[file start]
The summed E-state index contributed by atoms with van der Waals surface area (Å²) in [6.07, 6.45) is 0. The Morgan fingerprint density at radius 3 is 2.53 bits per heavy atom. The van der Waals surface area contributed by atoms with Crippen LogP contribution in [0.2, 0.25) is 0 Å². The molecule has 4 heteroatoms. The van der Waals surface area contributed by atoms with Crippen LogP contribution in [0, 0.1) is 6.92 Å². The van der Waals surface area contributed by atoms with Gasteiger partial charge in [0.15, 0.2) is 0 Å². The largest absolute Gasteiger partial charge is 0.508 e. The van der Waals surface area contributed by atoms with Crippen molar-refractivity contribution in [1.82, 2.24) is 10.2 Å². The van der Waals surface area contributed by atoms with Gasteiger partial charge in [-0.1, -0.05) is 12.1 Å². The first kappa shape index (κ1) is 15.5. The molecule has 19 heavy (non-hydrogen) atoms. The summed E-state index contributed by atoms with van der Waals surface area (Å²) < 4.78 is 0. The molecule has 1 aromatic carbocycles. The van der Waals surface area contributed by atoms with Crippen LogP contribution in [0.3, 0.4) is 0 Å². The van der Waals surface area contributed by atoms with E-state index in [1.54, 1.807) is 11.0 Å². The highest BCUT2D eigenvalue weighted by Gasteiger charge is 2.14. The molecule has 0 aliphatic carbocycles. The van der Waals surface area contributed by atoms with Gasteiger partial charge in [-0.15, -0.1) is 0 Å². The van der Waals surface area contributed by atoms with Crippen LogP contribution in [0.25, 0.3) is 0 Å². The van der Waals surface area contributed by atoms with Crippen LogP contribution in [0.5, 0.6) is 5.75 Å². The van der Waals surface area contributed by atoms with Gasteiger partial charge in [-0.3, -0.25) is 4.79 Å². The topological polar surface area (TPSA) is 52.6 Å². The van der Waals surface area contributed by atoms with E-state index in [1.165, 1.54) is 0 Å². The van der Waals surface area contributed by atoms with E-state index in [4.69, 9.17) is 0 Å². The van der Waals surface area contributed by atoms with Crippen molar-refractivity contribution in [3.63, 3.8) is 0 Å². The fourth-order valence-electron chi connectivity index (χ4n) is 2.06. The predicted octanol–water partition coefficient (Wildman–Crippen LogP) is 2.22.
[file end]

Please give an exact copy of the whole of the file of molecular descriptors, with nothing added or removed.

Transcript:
The summed E-state index contributed by atoms with van der Waals surface area (Å²) in [6.07, 6.45) is 0. The Morgan fingerprint density at radius 3 is 2.53 bits per heavy atom. The van der Waals surface area contributed by atoms with Crippen LogP contribution in [0.2, 0.25) is 0 Å². The molecule has 4 heteroatoms. The van der Waals surface area contributed by atoms with Crippen LogP contribution in [0, 0.1) is 6.92 Å². The van der Waals surface area contributed by atoms with Gasteiger partial charge in [0.15, 0.2) is 0 Å². The largest absolute Gasteiger partial charge is 0.508 e. The van der Waals surface area contributed by atoms with Crippen molar-refractivity contribution in [1.82, 2.24) is 10.2 Å². The van der Waals surface area contributed by atoms with Gasteiger partial charge in [-0.1, -0.05) is 12.1 Å². The first kappa shape index (κ1) is 15.5. The molecule has 19 heavy (non-hydrogen) atoms. The summed E-state index contributed by atoms with van der Waals surface area (Å²) < 4.78 is 0. The molecule has 1 aromatic carbocycles. The van der Waals surface area contributed by atoms with Crippen LogP contribution in [0.3, 0.4) is 0 Å². The van der Waals surface area contributed by atoms with E-state index in [1.54, 1.807) is 11.0 Å². The highest BCUT2D eigenvalue weighted by Gasteiger charge is 2.14. The molecule has 0 aliphatic carbocycles. The van der Waals surface area contributed by atoms with Gasteiger partial charge in [-0.15, -0.1) is 0 Å². The van der Waals surface area contributed by atoms with Crippen LogP contribution in [0.25, 0.3) is 0 Å². The van der Waals surface area contributed by atoms with Crippen LogP contribution in [0.5, 0.6) is 5.75 Å². The van der Waals surface area contributed by atoms with Gasteiger partial charge in [-0.3, -0.25) is 4.79 Å². The topological polar surface area (TPSA) is 52.6 Å². The van der Waals surface area contributed by atoms with E-state index in [1.165, 1.54) is 0 Å². The van der Waals surface area contributed by atoms with E-state index in [4.69, 9.17) is 0 Å². The van der Waals surface area contributed by atoms with Crippen molar-refractivity contribution in [3.63, 3.8) is 0 Å². The fourth-order valence-electron chi connectivity index (χ4n) is 2.06. The predicted octanol–water partition coefficient (Wildman–Crippen LogP) is 2.22.